Hall, founder of the Royal Shakespeare Company, made theatre history in 2000 when he directed the massive, 10-play epic Trojan War cycle Tantalus at the Denver Center. RSC artistic director Adrian Noble called his co-production with the DCPA "an extraordinary, landmark event in world culture." Hall died Monday at age 86.

    After Hall failed to woo European investors to premiere Tantalus in London, DCPA founder Donald R. Seawell not only came forward offering the services of the Denver Center, he seeded the endeavor with his own money, which some reports put as high as $8 million.

    Peter Hall. David Zalubowski“I call Donald Seawell my deus ex-machina,” Hall said at the time. “When I had failed to raise the money we needed, Donald came along with that rare mixture of madness and shrewdness which marks all good impresarios and said, ‘I’ll do it.’ He allowed us to dream our dream.”

    The subsequent play – which had been written by John Barton over 17 years, is still to this day billed as the largest undertaking in the 2,500-year history of theatre. “Nothing has come along like it, and it probably won’t ever happen again,” Seawell said before his death in 2015. “It brought more attention to the Denver Center than anything else we have ever done. It brought critics from all over the world. It brought people to Colorado from 38 states and more than 40 countries.”

    Tantalus, directed by Peter Hall and his son, Edward, and created by an international ensemble of artists, was an epic spectacle on-stage and off. The six-month rehearsal process and subsequent British tour is a tale of artistic squabbles, clashing egos, mounting tension, hurdles of time and money – and spectacular artistic achievement culminating in a standing-room only run at London’s Barbican Theatre.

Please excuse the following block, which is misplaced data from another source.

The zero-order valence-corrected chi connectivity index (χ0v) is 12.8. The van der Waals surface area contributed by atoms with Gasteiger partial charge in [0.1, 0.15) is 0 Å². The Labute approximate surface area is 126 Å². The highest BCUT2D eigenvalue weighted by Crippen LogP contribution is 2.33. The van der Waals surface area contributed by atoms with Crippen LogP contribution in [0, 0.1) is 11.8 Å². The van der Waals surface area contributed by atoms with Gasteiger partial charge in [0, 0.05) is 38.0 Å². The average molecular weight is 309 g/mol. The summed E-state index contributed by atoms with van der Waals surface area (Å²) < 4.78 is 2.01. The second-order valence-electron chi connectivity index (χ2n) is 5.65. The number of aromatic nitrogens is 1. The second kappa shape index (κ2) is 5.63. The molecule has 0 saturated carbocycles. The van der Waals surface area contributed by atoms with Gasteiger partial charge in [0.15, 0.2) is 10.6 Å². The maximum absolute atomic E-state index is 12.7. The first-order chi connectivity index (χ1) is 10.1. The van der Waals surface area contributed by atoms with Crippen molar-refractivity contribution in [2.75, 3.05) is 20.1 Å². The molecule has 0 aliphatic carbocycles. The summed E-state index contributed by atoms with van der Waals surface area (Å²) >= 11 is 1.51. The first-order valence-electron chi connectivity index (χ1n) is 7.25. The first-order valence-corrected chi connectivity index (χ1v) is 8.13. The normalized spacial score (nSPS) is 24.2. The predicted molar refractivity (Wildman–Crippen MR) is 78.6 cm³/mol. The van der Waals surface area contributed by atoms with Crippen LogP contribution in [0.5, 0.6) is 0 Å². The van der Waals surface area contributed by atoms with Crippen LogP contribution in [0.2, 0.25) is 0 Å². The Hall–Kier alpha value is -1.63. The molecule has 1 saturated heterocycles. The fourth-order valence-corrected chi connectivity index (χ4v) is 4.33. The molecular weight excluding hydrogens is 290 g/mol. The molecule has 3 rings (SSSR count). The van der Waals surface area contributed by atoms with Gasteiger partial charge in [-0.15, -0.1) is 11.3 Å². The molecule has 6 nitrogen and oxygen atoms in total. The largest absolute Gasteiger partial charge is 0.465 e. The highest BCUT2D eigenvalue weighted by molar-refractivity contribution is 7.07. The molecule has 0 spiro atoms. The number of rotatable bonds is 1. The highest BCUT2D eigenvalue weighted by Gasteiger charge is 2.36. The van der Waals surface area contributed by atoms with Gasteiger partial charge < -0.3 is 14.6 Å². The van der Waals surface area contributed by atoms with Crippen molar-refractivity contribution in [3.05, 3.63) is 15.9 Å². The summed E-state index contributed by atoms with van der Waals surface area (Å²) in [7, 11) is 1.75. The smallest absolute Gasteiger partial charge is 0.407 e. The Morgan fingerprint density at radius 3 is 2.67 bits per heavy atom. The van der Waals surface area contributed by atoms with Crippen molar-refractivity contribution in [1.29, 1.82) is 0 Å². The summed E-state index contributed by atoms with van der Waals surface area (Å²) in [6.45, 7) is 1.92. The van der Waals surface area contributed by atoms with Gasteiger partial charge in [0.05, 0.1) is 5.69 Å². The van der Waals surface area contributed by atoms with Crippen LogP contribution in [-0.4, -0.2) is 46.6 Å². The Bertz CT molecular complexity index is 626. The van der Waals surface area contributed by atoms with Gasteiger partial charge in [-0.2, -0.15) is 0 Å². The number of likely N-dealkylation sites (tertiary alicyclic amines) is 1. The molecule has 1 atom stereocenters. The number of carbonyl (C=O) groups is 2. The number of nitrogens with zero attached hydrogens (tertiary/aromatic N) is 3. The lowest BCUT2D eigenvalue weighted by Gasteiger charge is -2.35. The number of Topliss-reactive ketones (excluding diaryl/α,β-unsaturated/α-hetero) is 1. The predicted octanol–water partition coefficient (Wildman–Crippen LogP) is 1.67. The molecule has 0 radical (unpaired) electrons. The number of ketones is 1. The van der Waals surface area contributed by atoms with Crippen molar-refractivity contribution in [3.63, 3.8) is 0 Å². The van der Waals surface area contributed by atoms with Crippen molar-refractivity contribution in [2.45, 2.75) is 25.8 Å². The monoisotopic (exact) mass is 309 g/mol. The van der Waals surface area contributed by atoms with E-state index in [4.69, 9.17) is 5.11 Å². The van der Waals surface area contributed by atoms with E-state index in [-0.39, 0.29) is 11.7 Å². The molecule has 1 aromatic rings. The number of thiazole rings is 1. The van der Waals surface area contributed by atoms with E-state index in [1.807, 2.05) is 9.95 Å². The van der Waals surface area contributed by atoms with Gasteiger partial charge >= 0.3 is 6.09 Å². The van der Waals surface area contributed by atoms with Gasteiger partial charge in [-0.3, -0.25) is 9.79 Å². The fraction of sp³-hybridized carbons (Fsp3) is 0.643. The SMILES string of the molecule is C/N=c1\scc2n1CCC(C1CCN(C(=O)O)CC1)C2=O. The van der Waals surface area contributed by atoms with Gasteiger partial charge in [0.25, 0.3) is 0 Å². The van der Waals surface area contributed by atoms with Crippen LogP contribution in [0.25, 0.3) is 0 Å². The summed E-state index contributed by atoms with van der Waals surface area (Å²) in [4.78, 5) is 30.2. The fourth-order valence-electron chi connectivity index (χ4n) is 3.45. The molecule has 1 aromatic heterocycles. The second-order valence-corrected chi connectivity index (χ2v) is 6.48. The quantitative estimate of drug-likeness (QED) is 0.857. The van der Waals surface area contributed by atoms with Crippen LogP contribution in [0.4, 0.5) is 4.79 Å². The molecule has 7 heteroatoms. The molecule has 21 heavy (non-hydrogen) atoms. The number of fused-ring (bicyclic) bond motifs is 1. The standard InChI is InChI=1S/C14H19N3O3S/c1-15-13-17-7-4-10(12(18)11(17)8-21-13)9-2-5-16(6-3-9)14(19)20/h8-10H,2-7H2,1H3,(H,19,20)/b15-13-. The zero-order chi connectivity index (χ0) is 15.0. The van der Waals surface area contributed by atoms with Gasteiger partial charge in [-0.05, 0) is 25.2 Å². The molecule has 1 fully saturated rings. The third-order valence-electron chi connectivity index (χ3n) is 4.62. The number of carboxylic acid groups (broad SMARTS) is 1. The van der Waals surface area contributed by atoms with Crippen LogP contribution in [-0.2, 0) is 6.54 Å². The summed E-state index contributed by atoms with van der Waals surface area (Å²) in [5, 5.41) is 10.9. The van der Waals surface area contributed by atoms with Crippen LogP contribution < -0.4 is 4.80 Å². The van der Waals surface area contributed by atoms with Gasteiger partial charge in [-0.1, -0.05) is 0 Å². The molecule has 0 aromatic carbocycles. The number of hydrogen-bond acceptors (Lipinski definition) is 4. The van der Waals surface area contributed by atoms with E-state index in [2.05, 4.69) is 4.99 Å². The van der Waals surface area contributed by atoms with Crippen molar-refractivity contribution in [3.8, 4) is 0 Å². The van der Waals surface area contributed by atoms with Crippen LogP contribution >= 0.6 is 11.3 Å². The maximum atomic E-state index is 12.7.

Tantalus chronicled the follies of war and mankind and for a short time placed Denver at the very heart of world theatre. But the creative process destroyed the friendship between Barton and Hall, who demanded rewrites. Instead Barton returned to London, where he sat as the Denver marathon was being rapturously received. Meanwhile, as opening approached, frustrated co-director Mick Gordon disappeared without a trace. The cast and crew told a documentary filmmaking team that Gordon’s flight was "no less than a ruthless, demoralizing act of abandonment.“